Robert Vignone's Sculpts at Maker Faire
If you’ve spent any time in our forums, you may have spotted some of Robert Vignone’s spectacular work. He's a prolific poster, providing other users with advice and tips about getting the most out of the Form 1. We highlighted some of his amazingly detailed sculpts in our first user prints roundup, and we admit, we’re more than a little starstruck.
Robert has worked as a visual effects artist for years, and you’ve seen his work in Avatar, Hellboy, Jumper, and PS3 games like The Last of Us, among others. He uses his Form 1 to bring his digital art into reality.
We’re really excited that Robert generously shared some of his Form 1 builds with us, which we displayed at our booth at the World MakerFaire.
We asked him a few questions about his work, his setup, and how he achieves his mindblowing sculpts.
Formlabs: What's your day job?
Robert Vignone: I have been working with the fantastic team at DreamWorks Animation for about 2 years now. My credits here include How to Train Your Dragon 2 (for June 2014) and a film called Home(for March 2015) so be sure to catch those epic films!
F: How do you use the Form 1?
RV: Last year when I saw the Kickstarter for the Form 1, I got really excited to finally find a printer that would allow me to print out anything I create at incredible detail. Digital sculpting is a major passion of mine; the opportunity to print out those models and bring them into a physical medium has been a dream come true. For right now, printing is just a hobby, but I believe this is a great and disruptive technology that will really start to change the world in the next decade.
F: What does your workstation look like?
**RV: **As someone who has been an enthusiastic computer builder since I was a teenager, I have always enjoyed tinkering and upgrading my workstation. Also, because it is my primary tool for my creative endeavors, keeping it fast and stable is really important to me.
F: What's your software workflow like?
** RV:** I generally have two different ways of approaching a model depending on what style I am going for. I will break them both down a bit for you here.
If I am making a sculpture of a person, specifically a likeness sculpt, I will start my workflow off in Mudbox using a generic head mesh that has no defining features. I will use several photographs of that person from different angles to match their likeness as much as possible. Once I have a likeness that is of a high enough quality (I try to keep my standards really high) I will finish it off with my standard detailing process to give it life. That generally includes things like wrinkles, pores, eyes, hair and asymmetry.
Once the face is done I jump over to ZBrush and create clothing using a sphere and Dynamesh. Once the character is complete for a bust/statue I will use the clipping tools in ZBrush to clean up the edges and carve it out to make it look more like a classical bust sculpt. I then do all the necessary preparations to get it ready for printing. That generally includes mesh reduction, filling spaces and getting rid of non-manifold polygon cleanup.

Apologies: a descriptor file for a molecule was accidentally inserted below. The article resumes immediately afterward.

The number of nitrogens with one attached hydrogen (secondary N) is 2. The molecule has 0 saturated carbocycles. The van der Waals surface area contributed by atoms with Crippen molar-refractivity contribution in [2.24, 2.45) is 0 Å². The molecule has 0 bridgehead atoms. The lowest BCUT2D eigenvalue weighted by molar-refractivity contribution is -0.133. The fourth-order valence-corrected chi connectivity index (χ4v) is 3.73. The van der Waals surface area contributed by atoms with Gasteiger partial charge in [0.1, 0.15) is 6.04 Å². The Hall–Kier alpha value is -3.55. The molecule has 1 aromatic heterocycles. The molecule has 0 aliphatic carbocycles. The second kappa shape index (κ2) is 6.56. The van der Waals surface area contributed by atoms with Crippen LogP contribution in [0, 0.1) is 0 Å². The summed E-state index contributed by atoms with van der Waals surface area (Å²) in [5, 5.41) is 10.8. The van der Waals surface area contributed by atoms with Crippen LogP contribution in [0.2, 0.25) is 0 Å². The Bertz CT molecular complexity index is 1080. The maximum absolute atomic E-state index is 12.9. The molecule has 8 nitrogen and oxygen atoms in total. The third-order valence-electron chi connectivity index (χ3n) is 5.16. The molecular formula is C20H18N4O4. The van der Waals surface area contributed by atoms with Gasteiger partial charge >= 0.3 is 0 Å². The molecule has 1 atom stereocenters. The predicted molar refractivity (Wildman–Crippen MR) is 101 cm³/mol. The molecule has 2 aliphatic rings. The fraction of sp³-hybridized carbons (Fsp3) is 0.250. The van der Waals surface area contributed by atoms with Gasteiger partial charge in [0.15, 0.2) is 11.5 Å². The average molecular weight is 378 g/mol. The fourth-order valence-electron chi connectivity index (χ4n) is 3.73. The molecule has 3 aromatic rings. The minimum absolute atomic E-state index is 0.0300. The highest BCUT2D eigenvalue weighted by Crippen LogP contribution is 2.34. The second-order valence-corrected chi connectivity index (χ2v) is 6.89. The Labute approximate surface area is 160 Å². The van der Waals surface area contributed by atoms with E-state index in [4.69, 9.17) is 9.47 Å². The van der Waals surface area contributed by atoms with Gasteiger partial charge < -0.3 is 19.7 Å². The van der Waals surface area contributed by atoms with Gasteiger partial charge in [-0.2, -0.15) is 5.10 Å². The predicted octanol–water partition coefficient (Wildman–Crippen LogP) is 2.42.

Other workflows start off more inspiration based, which generally include some things that don’t exist or the shapes are not strictly described in any artworks. I will begin my process using ZBrush with a basic sphere and use the power of ZBrush’s Dynamesh to iterate the shape changes quickly while I design in 3D. Once I am happy with my model I will generally run it through QRemesher and bring it back into Mudbox for final detailing, refinement and shape cleaning up.
Each program has very different lighting environments, shaders and perspective cameras which helps give me a fresh perspective while sculpting. I often jump between the two for that exact reason. Once I am finished with all my details I will do the same process to the model as mentioned above and make it ready for printing!
F: What are you working on now?
RV: I am working on a female character that is a blend of a mermaid, a seahorse, and coral. She will be the largest print I’ve made and I will be partitioning the character into sections to create something in the 12-16” range once she is finished and posed. But rather than me trying to explain it all, here is a peek at a work-in-progress image of the character sculpt!
Thanks for talking us through your process, Robert! Form fans, we’ll see you at booth MP62 at MakerFaire. And so will this guy:
Update: Robert Vignone currently runs Mold3D, a site dedicated to artists who share an interest in 3D printing and want to learn how to master this exciting medium.